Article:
106 respondents (out of 112) reported some benefits in various combinations. Six respondents reported no benefits. Two of these had a carbon audit only, three had an ILMP with specialist advice and one had an ILMP, carbon audit and specialist advice.
4.1 Business performance benefits
Figure 2 shows the proportion of respondents who either have achieved or expect to achieve in the future a range of business performance benefits. This shows considerable impact. All of these benefits with the one exception of improved access to borrowing were reported by over half of respondents.
Figure 2: Business performance benefits achieved or expected to be achieved, (n=112)
Figure 3 shows the proportion of respondents who either have achieved or expect to achieve in the future a range of business performance benefits by category of support received. This shows the highest levels of (actual or expected) achievement for the small group who received mentoring support. In most cases the lowest proportion who achieved or expected to achieve these benefits was for those who received only a carbon audit.
Figure 3: Business performance benefits achieved or expected to be achieved by support type received
Looking at the business performance benefits achieved or expected to be achieved by farm size, some differences were noted. Achieving or expecting to achieve improved cash flow, improved access to borrowing and improved business stability were more likely to be reported by farms with less than 100 hectares (77%, 34% and 74% respectively) compared to bigger farms (51%, 26% and 66%) .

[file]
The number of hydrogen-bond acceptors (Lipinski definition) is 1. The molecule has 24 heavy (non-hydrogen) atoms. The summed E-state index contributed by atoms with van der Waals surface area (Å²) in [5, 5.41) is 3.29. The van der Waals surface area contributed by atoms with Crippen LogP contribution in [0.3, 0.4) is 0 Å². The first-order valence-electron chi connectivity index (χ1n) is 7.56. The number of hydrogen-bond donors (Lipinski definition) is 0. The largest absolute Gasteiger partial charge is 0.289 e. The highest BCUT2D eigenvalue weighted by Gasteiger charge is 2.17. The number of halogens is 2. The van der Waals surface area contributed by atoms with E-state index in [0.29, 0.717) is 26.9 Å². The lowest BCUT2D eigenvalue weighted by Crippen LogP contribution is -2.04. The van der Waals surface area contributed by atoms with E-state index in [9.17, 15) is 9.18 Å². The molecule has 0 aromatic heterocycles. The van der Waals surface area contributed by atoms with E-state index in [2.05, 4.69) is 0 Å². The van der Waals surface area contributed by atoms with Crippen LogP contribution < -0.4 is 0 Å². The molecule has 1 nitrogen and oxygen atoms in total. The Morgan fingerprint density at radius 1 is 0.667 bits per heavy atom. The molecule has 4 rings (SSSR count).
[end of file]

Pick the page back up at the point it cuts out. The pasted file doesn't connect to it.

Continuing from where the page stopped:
Where respondents had reported that they had achieved additional sales, reduced costs and/or increased profitability, they were also asked if they could give a per annum figure for this. About a quarter of respondents who reported achieving these benefits were able to give a figure. The results are shown in Table 5. All except one of these figures were estimates. Respondents cited a range of figures. The median values are of a reasonable size: £3,000 for reduced costs, £5,000 for increased profit and £9,000 for additional sales.
Table 5: Additional sales, reduced costs and increased profit figures given
|Per annum||Number of estimates given||Number of exact figures given||Minimum and maximum values||Mean||Median|
|Additional sales, n=33||8||0||£4,500 -£40,000||£13,625||£9,000|
|Reduced costs, n=57||15||1||£1,000 - £10,000||£3,792||£3,000|
|Increased profit, n=56||14||0||£1,000-£40,000||£7,929||£5,000|
4.2 Business structure and creation
Figure 4 shows the proportion of respondents who either have achieved or expect to achieve in the future a number of business structure benefits. This shows that approximately a third of respondents are reporting each of this type of benefit. Nearly all (88%) of those receiving mentoring had or expected to create a new farming or croft business successfully. This also probably explains, in part, why the creation of a new farming or croft business was also reported more frequently by those with a farm of less than 100 hectares (46%) compared to larger farms (25%). A slightly larger proportion of respondents from larger farms (over 100 hectares) (39%) reported achieving or expecting to achieve improved plans for retirement, succession or exit from the business than smaller farms (31%).